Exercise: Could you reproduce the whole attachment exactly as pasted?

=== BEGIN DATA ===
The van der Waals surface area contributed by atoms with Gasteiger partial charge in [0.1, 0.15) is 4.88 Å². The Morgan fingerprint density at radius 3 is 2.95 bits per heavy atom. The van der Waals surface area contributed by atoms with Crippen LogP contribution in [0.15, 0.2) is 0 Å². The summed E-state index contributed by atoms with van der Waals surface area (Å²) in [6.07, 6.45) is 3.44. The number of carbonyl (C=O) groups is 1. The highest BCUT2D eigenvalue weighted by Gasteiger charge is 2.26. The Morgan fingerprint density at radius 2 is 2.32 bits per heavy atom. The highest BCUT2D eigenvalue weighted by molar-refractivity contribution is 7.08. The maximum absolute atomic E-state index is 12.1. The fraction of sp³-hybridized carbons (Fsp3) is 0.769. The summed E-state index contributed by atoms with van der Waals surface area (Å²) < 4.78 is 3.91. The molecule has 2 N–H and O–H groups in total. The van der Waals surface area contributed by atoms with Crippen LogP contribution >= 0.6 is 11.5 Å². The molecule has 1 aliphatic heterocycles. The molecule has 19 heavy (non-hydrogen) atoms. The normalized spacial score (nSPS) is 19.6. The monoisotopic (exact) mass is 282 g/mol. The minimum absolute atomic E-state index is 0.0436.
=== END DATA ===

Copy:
The van der Waals surface area contributed by atoms with Gasteiger partial charge in [0.1, 0.15) is 4.88 Å². The Morgan fingerprint density at radius 3 is 2.95 bits per heavy atom. The van der Waals surface area contributed by atoms with Crippen LogP contribution in [0.15, 0.2) is 0 Å². The summed E-state index contributed by atoms with van der Waals surface area (Å²) in [6.07, 6.45) is 3.44. The number of carbonyl (C=O) groups is 1. The highest BCUT2D eigenvalue weighted by Gasteiger charge is 2.26. The Morgan fingerprint density at radius 2 is 2.32 bits per heavy atom. The highest BCUT2D eigenvalue weighted by molar-refractivity contribution is 7.08. The maximum absolute atomic E-state index is 12.1. The fraction of sp³-hybridized carbons (Fsp3) is 0.769. The summed E-state index contributed by atoms with van der Waals surface area (Å²) < 4.78 is 3.91. The molecule has 2 N–H and O–H groups in total. The van der Waals surface area contributed by atoms with Crippen LogP contribution >= 0.6 is 11.5 Å². The molecule has 1 aliphatic heterocycles. The molecule has 19 heavy (non-hydrogen) atoms. The normalized spacial score (nSPS) is 19.6. The monoisotopic (exact) mass is 282 g/mol. The minimum absolute atomic E-state index is 0.0436.